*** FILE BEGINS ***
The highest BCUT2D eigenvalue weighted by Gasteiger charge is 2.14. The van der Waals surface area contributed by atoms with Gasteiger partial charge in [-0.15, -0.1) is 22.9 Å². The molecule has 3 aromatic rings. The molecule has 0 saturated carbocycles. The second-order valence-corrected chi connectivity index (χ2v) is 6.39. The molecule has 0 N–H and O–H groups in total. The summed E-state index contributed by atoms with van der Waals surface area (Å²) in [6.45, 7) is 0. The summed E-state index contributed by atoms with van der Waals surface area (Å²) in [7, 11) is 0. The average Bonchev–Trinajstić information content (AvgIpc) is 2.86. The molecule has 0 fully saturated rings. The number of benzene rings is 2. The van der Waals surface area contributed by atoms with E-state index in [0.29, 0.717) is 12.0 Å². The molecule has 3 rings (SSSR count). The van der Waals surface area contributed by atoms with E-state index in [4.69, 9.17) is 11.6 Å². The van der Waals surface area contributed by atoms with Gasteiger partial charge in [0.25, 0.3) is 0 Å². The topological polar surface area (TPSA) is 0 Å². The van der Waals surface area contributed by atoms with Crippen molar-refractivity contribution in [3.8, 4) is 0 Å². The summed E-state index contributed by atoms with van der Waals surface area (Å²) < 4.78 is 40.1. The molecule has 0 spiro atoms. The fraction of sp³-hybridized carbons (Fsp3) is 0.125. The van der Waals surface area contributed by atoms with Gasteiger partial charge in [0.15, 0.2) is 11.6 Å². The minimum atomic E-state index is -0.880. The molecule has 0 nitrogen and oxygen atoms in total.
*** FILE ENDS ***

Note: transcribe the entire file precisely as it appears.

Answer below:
The highest BCUT2D eigenvalue weighted by Gasteiger charge is 2.14. The van der Waals surface area contributed by atoms with Gasteiger partial charge in [-0.15, -0.1) is 22.9 Å². The molecule has 3 aromatic rings. The molecule has 0 saturated carbocycles. The second-order valence-corrected chi connectivity index (χ2v) is 6.39. The molecule has 0 N–H and O–H groups in total. The summed E-state index contributed by atoms with van der Waals surface area (Å²) in [6.45, 7) is 0. The summed E-state index contributed by atoms with van der Waals surface area (Å²) in [7, 11) is 0. The average Bonchev–Trinajstić information content (AvgIpc) is 2.86. The molecule has 0 fully saturated rings. The number of benzene rings is 2. The van der Waals surface area contributed by atoms with E-state index in [0.29, 0.717) is 12.0 Å². The molecule has 3 rings (SSSR count). The van der Waals surface area contributed by atoms with E-state index in [4.69, 9.17) is 11.6 Å². The van der Waals surface area contributed by atoms with Gasteiger partial charge in [0.25, 0.3) is 0 Å². The topological polar surface area (TPSA) is 0 Å². The van der Waals surface area contributed by atoms with Crippen molar-refractivity contribution in [3.8, 4) is 0 Å². The summed E-state index contributed by atoms with van der Waals surface area (Å²) < 4.78 is 40.1. The molecule has 0 spiro atoms. The fraction of sp³-hybridized carbons (Fsp3) is 0.125. The van der Waals surface area contributed by atoms with Gasteiger partial charge in [0.15, 0.2) is 11.6 Å². The minimum atomic E-state index is -0.880. The molecule has 0 nitrogen and oxygen atoms in total.